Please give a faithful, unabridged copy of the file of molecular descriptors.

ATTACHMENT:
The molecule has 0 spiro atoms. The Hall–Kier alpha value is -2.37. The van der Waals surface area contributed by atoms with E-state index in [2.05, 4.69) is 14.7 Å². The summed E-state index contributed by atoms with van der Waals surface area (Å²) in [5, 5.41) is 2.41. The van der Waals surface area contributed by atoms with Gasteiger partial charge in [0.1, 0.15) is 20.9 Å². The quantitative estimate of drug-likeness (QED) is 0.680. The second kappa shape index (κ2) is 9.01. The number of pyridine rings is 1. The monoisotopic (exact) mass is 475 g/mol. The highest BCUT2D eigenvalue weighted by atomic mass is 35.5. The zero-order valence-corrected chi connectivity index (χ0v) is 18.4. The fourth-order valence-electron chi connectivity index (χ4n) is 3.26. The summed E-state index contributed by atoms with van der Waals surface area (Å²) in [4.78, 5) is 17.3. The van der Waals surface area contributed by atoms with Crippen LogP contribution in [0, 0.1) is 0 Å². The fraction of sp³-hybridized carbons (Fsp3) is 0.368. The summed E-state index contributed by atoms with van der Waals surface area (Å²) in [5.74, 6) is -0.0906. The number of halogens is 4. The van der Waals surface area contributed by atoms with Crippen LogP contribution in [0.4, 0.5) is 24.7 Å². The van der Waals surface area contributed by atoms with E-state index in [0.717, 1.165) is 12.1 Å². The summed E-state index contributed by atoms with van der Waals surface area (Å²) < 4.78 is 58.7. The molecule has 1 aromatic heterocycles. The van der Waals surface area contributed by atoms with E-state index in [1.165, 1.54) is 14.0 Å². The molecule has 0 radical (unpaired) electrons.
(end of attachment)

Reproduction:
The molecule has 0 spiro atoms. The Hall–Kier alpha value is -2.37. The van der Waals surface area contributed by atoms with E-state index in [2.05, 4.69) is 14.7 Å². The summed E-state index contributed by atoms with van der Waals surface area (Å²) in [5, 5.41) is 2.41. The van der Waals surface area contributed by atoms with Gasteiger partial charge in [0.1, 0.15) is 20.9 Å². The quantitative estimate of drug-likeness (QED) is 0.680. The second kappa shape index (κ2) is 9.01. The number of pyridine rings is 1. The monoisotopic (exact) mass is 475 g/mol. The highest BCUT2D eigenvalue weighted by atomic mass is 35.5. The zero-order valence-corrected chi connectivity index (χ0v) is 18.4. The fourth-order valence-electron chi connectivity index (χ4n) is 3.26. The summed E-state index contributed by atoms with van der Waals surface area (Å²) in [4.78, 5) is 17.3. The van der Waals surface area contributed by atoms with Crippen LogP contribution in [0, 0.1) is 0 Å². The fraction of sp³-hybridized carbons (Fsp3) is 0.368. The summed E-state index contributed by atoms with van der Waals surface area (Å²) in [5.74, 6) is -0.0906. The number of halogens is 4. The van der Waals surface area contributed by atoms with Crippen LogP contribution in [0.4, 0.5) is 24.7 Å². The van der Waals surface area contributed by atoms with E-state index in [0.717, 1.165) is 12.1 Å². The summed E-state index contributed by atoms with van der Waals surface area (Å²) < 4.78 is 58.7. The molecule has 1 aromatic heterocycles. The van der Waals surface area contributed by atoms with E-state index in [1.165, 1.54) is 14.0 Å². The molecule has 0 radical (unpaired) electrons.